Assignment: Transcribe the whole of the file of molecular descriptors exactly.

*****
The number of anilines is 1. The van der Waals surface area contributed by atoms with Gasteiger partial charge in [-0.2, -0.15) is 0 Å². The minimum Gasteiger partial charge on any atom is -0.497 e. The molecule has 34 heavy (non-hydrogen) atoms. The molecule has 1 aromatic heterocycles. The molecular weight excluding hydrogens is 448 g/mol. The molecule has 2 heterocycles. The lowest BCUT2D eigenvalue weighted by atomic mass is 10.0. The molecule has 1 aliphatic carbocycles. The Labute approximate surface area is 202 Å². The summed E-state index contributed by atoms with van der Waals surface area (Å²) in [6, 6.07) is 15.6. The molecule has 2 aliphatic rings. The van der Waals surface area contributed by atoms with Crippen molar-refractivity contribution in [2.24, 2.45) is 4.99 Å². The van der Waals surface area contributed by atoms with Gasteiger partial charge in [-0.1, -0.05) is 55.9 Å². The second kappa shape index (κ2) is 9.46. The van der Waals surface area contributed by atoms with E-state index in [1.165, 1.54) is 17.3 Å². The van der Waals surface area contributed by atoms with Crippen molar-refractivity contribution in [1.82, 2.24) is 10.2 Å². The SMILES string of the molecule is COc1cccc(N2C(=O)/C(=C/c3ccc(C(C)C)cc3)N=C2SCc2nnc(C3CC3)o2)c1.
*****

The number of anilines is 1. The van der Waals surface area contributed by atoms with Gasteiger partial charge in [-0.2, -0.15) is 0 Å². The minimum Gasteiger partial charge on any atom is -0.497 e. The molecule has 34 heavy (non-hydrogen) atoms. The molecule has 1 aromatic heterocycles. The molecular weight excluding hydrogens is 448 g/mol. The molecule has 2 heterocycles. The lowest BCUT2D eigenvalue weighted by atomic mass is 10.0. The molecule has 1 aliphatic carbocycles. The Labute approximate surface area is 202 Å². The summed E-state index contributed by atoms with van der Waals surface area (Å²) in [6, 6.07) is 15.6. The molecule has 2 aliphatic rings. The van der Waals surface area contributed by atoms with Crippen molar-refractivity contribution in [2.24, 2.45) is 4.99 Å². The van der Waals surface area contributed by atoms with Gasteiger partial charge in [-0.1, -0.05) is 55.9 Å². The second kappa shape index (κ2) is 9.46. The van der Waals surface area contributed by atoms with E-state index in [1.165, 1.54) is 17.3 Å². The van der Waals surface area contributed by atoms with Crippen molar-refractivity contribution in [1.82, 2.24) is 10.2 Å². The SMILES string of the molecule is COc1cccc(N2C(=O)/C(=C/c3ccc(C(C)C)cc3)N=C2SCc2nnc(C3CC3)o2)c1.